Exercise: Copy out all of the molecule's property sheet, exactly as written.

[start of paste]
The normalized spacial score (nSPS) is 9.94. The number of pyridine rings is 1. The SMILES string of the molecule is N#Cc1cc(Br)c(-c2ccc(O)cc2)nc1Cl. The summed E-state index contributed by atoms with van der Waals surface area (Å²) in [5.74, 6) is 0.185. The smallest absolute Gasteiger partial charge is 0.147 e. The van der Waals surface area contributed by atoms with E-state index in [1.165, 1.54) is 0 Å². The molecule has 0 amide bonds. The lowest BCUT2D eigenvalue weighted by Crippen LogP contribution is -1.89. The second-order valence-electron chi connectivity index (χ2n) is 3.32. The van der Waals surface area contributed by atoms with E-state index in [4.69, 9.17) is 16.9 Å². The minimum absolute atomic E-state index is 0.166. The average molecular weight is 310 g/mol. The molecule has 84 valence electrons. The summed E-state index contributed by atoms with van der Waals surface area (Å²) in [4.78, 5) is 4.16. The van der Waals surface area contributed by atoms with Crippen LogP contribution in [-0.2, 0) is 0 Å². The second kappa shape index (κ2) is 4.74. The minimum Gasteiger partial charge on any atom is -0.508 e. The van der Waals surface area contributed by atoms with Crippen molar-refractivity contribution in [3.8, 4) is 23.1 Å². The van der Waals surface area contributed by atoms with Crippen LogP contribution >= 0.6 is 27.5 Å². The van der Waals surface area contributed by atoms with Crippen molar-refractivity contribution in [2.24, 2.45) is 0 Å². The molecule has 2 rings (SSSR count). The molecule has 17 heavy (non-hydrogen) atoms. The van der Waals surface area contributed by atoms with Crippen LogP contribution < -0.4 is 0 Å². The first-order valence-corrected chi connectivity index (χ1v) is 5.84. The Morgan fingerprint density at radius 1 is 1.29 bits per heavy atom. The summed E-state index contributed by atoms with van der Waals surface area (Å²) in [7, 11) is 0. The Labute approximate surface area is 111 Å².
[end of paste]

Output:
The normalized spacial score (nSPS) is 9.94. The number of pyridine rings is 1. The SMILES string of the molecule is N#Cc1cc(Br)c(-c2ccc(O)cc2)nc1Cl. The summed E-state index contributed by atoms with van der Waals surface area (Å²) in [5.74, 6) is 0.185. The smallest absolute Gasteiger partial charge is 0.147 e. The van der Waals surface area contributed by atoms with E-state index in [1.165, 1.54) is 0 Å². The molecule has 0 amide bonds. The lowest BCUT2D eigenvalue weighted by Crippen LogP contribution is -1.89. The second-order valence-electron chi connectivity index (χ2n) is 3.32. The van der Waals surface area contributed by atoms with E-state index in [4.69, 9.17) is 16.9 Å². The minimum absolute atomic E-state index is 0.166. The average molecular weight is 310 g/mol. The molecule has 84 valence electrons. The summed E-state index contributed by atoms with van der Waals surface area (Å²) in [4.78, 5) is 4.16. The van der Waals surface area contributed by atoms with Crippen LogP contribution in [-0.2, 0) is 0 Å². The second kappa shape index (κ2) is 4.74. The minimum Gasteiger partial charge on any atom is -0.508 e. The van der Waals surface area contributed by atoms with Crippen molar-refractivity contribution in [3.8, 4) is 23.1 Å². The van der Waals surface area contributed by atoms with Crippen LogP contribution >= 0.6 is 27.5 Å². The van der Waals surface area contributed by atoms with Crippen molar-refractivity contribution in [2.24, 2.45) is 0 Å². The molecule has 2 rings (SSSR count). The molecule has 17 heavy (non-hydrogen) atoms. The van der Waals surface area contributed by atoms with Crippen LogP contribution < -0.4 is 0 Å². The first-order valence-corrected chi connectivity index (χ1v) is 5.84. The Morgan fingerprint density at radius 1 is 1.29 bits per heavy atom. The summed E-state index contributed by atoms with van der Waals surface area (Å²) in [7, 11) is 0. The Labute approximate surface area is 111 Å².